One is the manner of the EU approach to accession. The EU easily gets bogged down in the labyrinthine challenges of accession, and the adoption of the acquis. 

For the EU there has been too much reliance on the complex processes of accession as a motivator, it is said. It is often said that the obstacles to accession set out by the EU miss the political ‘big picture’ and assume that economic development prospects will by themselves unblock the gridlock. It is also alleged that the US has expressed concerns about entry into the EU of Serbia, Kosovo and Albania.

As the International Crisis Group wrote in 2021, ‘With U.S. support, [the EU] should work to address tensions through diplomacy that does not rely on the prospect of EU accession as the primary incentive. ‘ 

EU enlargement as a project has ‘lost traction’ among accession states among the WB6 it is alleged. 

The European Commission adopted a revised enlargement methodology in February 2020. The new approach groups the 35 negotiation chapters into six ‘clusters’ to be opened and closed together. The rule of law cluster has pride of place and is to be opened first and closed last. This is a very EU-centric approach and seemingly does not intend to find ways of breaking the accession deadlock; and for example to find ways to bring per capita GDP closer to the EU average.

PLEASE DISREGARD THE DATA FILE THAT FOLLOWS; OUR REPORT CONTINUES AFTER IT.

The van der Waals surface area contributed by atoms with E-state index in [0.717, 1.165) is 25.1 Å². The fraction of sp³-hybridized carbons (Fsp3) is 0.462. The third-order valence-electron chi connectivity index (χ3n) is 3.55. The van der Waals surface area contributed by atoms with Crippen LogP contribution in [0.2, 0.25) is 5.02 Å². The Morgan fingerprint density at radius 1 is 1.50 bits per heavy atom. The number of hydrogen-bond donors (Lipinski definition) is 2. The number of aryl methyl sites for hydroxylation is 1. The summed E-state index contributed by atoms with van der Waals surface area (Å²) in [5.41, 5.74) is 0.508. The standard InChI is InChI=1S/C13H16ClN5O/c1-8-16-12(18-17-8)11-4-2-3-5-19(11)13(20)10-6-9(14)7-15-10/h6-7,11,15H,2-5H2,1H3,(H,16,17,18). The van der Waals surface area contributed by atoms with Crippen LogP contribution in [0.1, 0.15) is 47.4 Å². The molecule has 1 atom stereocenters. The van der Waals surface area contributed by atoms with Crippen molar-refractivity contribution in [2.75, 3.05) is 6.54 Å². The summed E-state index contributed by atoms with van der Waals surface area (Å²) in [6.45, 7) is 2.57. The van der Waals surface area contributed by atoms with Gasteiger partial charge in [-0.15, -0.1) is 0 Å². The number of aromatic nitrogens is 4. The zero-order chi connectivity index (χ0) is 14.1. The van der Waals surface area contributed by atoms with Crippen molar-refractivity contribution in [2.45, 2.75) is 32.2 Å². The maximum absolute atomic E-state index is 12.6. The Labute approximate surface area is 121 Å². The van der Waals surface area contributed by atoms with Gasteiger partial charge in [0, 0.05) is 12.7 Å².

What’s more, with crisis following crisis, many member states in the EU put enlargement at the bottom of their in-trays, seeing the WB6 as a problem rather than an opportunity.

The nature of the Ukraine conflict factor in 2023 is worth elaborating upon. Certainly in Serbia, and to an extent in Hungary, the US-led narrative on the conflict in Ukraine, supported by the EU & UK, is not accepted. They expect Russia to ‘win’ the war (however win is defined) and see it as a pivotal moment when the world transitions from unipolar to multipolar. Whilst Serbia has historical ties with Russia which run deep, and strong economic links (eg Serbian oil giant NIS is linked to Gazprom), other WB6 states are likely to want to hedge their bets, perceiving likely Russian advantage from the conflict.

By contrast the position of the US appears to be that the Ukraine war is diminishing the benefits of cooperation with Russia, on the basis that Ukraine is near a full military victory. Clearly some countries in the region do not accept this US narrative, and not just Serbia.

In Serbia certainly there is a sense that the world’s centre of gravity is shifting away from the US and the EU. Privately, Russia and China are seen as potential backers and investors, without conditionality attached, over human rights or rising authoritarianism. There is a psychological drift away from the EU.

In this context, hydrocarbon dynamics play a major role in shifting orientation. Nord Stream 1 and 2 being offline, the only direct Russia-EU gas route has gone. All the rest go through Ukraine (outside the Don Basin) or Turkiye.